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Think Tank: Bigger, better oyster

Scientists put Pacific oyster hybridization to the test

Hybrid oysters could transform the West Coast industry, a researcher says. - Photo courtesy of Taylor Shellfish
Lauren Kramer
March 05, 2011

Dennis Hedgecock is dreaming of bigger, better Pacific oysters, and the University of Southern California biology professor is determined to find out if it’s possible to produce them in the future. Recently, he and USC colleague Donal Manahan received a $394,000 NOAA Sea Grant that will allow the pair to determine which genes and metabolic processes are responsible for hybrid vigor in the oyster, and to develop a tag for identifying offspring with desired traits within hours of their birth.

“I’m very interested in the genetic improvement of aquaculture species,” says Hedgecock. “We have to do this, because we can’t keep returning to nature to get breed stock, which is what a lot of aquaculture does globally.” 

The West Coast oyster industry is worth $72 million a year, and based on his initial, small-scale experiments funded by the U.S. Department of Agriculture in the 1990s, Hedgecock believes that growing hybrid Pacific oysters could be transformational. In those experiments, the first generation hybrid oyster grew twice as fast as the industry standard. That means West Coast oyster farm yields could potentially double.

Hedgecock and his team noticed that when you create inbred lines in Pacific oysters, they suffer from inbreeding depression. “The parent stocks of inbred oysters are small and don’t have many eggs,” he explains. “Cross those inbred lines, however, and you create a hybrid oyster that performs far better.”

Until now, translating this research into industry gains has been difficult. One challenge has been the insufficient supply of inbred broodstock required for routine commercial spawns. Hedgecock’s answer is to use large, robust, first-generation hybrids as the commercial broodstock. When two hybrid oysters are crossed, the result is a double hybrid, which should also perform better than wild oysters.

“We hope to show that the double hybrid is better,” says Hedgecock. “But we also just want to get the industry used to working with us, and to get information from the farms about the economics of oyster production in commercial farms. Without detailed data on production, it will be very difficult to say whether the double hybrids are an improvement.”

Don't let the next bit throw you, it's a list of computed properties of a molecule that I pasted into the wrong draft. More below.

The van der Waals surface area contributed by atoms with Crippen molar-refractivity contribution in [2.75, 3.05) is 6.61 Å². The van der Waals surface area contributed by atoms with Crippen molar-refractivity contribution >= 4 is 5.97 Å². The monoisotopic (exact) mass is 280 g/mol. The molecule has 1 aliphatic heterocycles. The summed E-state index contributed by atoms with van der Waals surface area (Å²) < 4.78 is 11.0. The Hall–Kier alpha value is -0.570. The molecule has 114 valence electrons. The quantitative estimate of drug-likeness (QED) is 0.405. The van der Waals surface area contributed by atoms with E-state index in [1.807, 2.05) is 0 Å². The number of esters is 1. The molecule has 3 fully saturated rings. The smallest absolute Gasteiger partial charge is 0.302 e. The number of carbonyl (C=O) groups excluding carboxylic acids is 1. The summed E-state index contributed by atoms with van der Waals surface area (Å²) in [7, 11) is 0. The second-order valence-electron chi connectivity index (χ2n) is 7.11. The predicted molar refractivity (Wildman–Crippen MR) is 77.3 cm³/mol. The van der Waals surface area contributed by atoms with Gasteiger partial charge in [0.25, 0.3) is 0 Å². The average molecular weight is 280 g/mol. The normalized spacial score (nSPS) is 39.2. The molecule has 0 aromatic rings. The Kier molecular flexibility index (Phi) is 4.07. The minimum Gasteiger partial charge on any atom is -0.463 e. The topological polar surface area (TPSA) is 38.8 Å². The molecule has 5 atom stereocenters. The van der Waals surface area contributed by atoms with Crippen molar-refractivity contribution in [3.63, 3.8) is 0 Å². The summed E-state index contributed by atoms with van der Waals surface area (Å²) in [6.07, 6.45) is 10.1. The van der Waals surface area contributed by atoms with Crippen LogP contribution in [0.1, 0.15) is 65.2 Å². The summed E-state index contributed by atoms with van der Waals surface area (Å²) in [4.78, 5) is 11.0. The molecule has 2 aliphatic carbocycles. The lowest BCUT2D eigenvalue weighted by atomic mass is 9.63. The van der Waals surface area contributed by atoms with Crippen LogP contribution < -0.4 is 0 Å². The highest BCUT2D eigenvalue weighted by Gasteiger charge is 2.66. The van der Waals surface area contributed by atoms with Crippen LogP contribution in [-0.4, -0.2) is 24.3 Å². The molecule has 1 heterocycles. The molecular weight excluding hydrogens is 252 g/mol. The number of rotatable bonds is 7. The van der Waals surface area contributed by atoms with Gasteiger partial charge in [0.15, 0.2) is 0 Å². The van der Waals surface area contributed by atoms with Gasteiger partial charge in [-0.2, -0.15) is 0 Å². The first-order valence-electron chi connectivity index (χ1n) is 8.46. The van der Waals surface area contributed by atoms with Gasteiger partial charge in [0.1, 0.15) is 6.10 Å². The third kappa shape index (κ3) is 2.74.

The research team has sent 100,000 double-hybrid seed oysters to three California farms: Hog Island Oyster Co. in Tomales Bay, Grassy Bar Oyster Co. in Morro Bay and Carlsbad Aquafarm in Carlsbad. The double-hybrid seed will grow alongside the same quantity of traditional seed. 

By working with these oyster growers, Hedgecock’s team will be better able to assess double hybrid oyster growth — with results perhaps as soon as the end of the next growing season.

“My hope is that we’ll be happy with the double hybrids and that they will grow better than the controls,” he says. “Ideally, we’ll get some high quality information on how much it costs to grow this type of oyster, so in the future we will know if it’s worth breeding them.”

The on-farm trial, however, is the smallest part of the project. The largest component is directed at finding biomarkers or metabolic tags that will indicate when there are good hybrid combinations. “Creating the hybrid parent lines is a four-year process,” Hedgecock says. “We have to make inbred lines and then cross them to see what their combinations are. It’s very empirical and we can’t predict the outcome. This grant is about using biotechnology to say ‘this is a good cross,’ within hours of the birth of living larvae.” 

In an effort to find those biomarkers, Manahan has been m easuring the 

physiology of inbred and hybrid oyster larvae, noting their dramatically different growth rates within six days of birth. “One thing that’s shown up consistently is a difference in their efficiency for accumulating protein from the food they eat,” says Hedgecock. 

“The inbred retains only 30 percent of the protein it consumes, while the hybrid retains 70 to 80 percent. So we’re now examining protein metabolism as a place to distinguish between various hybrids. How efficient are they at converting food into body mass? We’ll be looking for a correlation between gene expression and metabolism, as a source of predictive power about hybrids’ growth performance.”

Should the anticipated results of this research materialize and the researchers find the biomarkers they’re looking for, the West Coast shellfish industry might use exclusively hybrid seed in the future. “Were that to be achieved, this significant segment of U.S. aquaculture would have started up a path toward sustainable production of high-yielding, domesticated oysters, farmed efficiently in [coastal] waters,” Hedgecock says.


Contributing Editor Lauren Kramer lives in British Columbia

March 2011 - SeaFood Business

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